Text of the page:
5.34 Community Bonds

I learned that money can be a lot of things. It can be something that is hoarded, fought over, protected, stolen and withheld. Or it can be like an energy, fueled by the desire, will, creative interest, need to laugh, of large groups of people. And it can be shuffled and pushed around and pooled together to fuel a common interest. — Louis CK

Demonstrating the power of the community through the Community Bond offering and the democratization of finance through citizen-ownership is kind of awesome. I love telling people that 60 citizen investors co-own CSI Annex. This time, we will have up to 600 citizen investors co-owning 192 Spadina - creating a virtuous cycle of good money creating good money.

— Tonya Surman, Co-founder and CEO of The Centre for Social Innovation

Last summer, together with Iguana Books, I decided to go the crowdfunding route for the publication of my first novel. Honestly, I was skeptical of this approach, but alternative options were limited. Not limited in regards to funds or connections or eventually publishing the book through more traditional means, limited in the mindset of how to publish and distribute an artistic project, whether it be music, a book or a film. Limited, that is, until I was able to wrap my brain around this whole crowdfunding thing.

Once the campaign was underway and eventually became successful, this prompted me to regard crowdfunding not only as a legitimate form of raising funds to produce a project, but made me think even further about the concept of money. Really, money is a concept and we attach value to it. Listen, I’m no economist and no expert, but from how I understand it (in a very basic way), the economy is really structured dependent on a combination of politics and people making these decisions on its value. Don’t jump down my throat here, I’ve admitted this is a rudimentary understanding and my intention is not to explain the economy.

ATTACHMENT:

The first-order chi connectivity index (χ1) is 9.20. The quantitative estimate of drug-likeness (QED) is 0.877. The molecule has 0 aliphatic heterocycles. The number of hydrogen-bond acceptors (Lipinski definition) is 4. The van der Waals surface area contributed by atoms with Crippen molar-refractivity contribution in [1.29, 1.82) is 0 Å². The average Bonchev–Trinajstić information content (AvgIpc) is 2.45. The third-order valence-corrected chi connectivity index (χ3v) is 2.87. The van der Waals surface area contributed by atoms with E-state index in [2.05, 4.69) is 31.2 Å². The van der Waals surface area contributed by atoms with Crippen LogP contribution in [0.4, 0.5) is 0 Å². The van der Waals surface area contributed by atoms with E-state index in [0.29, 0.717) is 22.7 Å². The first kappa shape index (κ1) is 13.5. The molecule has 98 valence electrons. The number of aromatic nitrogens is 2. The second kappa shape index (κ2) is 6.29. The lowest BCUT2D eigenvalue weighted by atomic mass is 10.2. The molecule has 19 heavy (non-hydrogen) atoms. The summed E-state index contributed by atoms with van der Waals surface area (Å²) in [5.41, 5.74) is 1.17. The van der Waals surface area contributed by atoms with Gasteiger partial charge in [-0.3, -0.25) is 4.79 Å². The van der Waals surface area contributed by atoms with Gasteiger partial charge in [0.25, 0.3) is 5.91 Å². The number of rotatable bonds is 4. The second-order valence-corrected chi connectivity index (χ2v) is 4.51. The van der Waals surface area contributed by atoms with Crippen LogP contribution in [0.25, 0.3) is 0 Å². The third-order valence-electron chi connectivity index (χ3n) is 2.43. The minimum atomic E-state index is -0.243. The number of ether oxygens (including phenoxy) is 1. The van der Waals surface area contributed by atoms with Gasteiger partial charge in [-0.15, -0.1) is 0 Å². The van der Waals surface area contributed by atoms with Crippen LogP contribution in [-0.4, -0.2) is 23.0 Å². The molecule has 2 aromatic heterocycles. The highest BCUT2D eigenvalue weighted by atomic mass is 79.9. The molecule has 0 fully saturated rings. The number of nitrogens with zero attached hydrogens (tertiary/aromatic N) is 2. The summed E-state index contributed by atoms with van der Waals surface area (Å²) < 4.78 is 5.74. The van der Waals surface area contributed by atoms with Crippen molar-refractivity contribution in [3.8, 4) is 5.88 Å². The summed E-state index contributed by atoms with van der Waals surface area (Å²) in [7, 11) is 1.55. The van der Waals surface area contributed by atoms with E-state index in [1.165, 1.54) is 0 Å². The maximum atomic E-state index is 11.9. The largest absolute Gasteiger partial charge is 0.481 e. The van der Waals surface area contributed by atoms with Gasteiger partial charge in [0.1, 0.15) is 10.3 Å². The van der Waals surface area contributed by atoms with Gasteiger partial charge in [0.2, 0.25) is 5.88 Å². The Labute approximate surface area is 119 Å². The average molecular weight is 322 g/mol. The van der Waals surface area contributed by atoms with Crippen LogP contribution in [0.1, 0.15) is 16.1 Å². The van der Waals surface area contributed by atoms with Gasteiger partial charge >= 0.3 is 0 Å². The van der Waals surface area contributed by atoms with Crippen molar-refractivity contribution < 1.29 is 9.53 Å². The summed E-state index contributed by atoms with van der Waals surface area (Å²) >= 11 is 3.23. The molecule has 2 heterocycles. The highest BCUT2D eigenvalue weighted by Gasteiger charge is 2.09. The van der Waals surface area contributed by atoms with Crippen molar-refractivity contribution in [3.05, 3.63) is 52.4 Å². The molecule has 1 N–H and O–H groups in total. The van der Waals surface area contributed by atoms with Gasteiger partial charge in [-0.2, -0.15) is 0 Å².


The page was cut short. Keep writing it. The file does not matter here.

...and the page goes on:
What’s happened since this crowdfunding campaign is more of an openness to these kinds of opportunities. Someone invested in my project, so when things came around and they had a project, I jumped onboard immediately. The difference is that my participation in these other projects doesn’t come out of a feeling of obligation: Well, they invested in my project, so I should do the same. Money can be fluid, as Louis CK puts it, “shuffled and pushed around,” we can decide the value of an individual dollar and in this way, it becomes something more, the value becomes the project itself that is measured on a different kind of quality and moves beyond monetary calculations.

Quality is what I think makes the difference with something like crowdfunding. Many people are considering crowdfunding as an alternative, and with the threat of over saturation, there comes the requirement of legitimacy. What I learned through my campaign is that it’s work. The campaign ran for thirty days and this was thirty days in a row I worked on this. Crowdfunding isn’t a handout, you don’t put up your campaign with the hope that people will just give you funding. You have to work for it. For me, it was important that I created something of quality, something that would interest people enough that they wanted to participate in the process.

I learned this through Louis CK. A few years ago, he decided to release a comedy special on his own. He would charge $5 to download it and was transparent with what was built into this cost. This was hugely successful. His critics claimed that he already had a built-in audience. Well, sure, the guy’s been working his ass off for twenty-five years. To me, he offered quality. People knew that they would get their $5 worth and were willing to participate.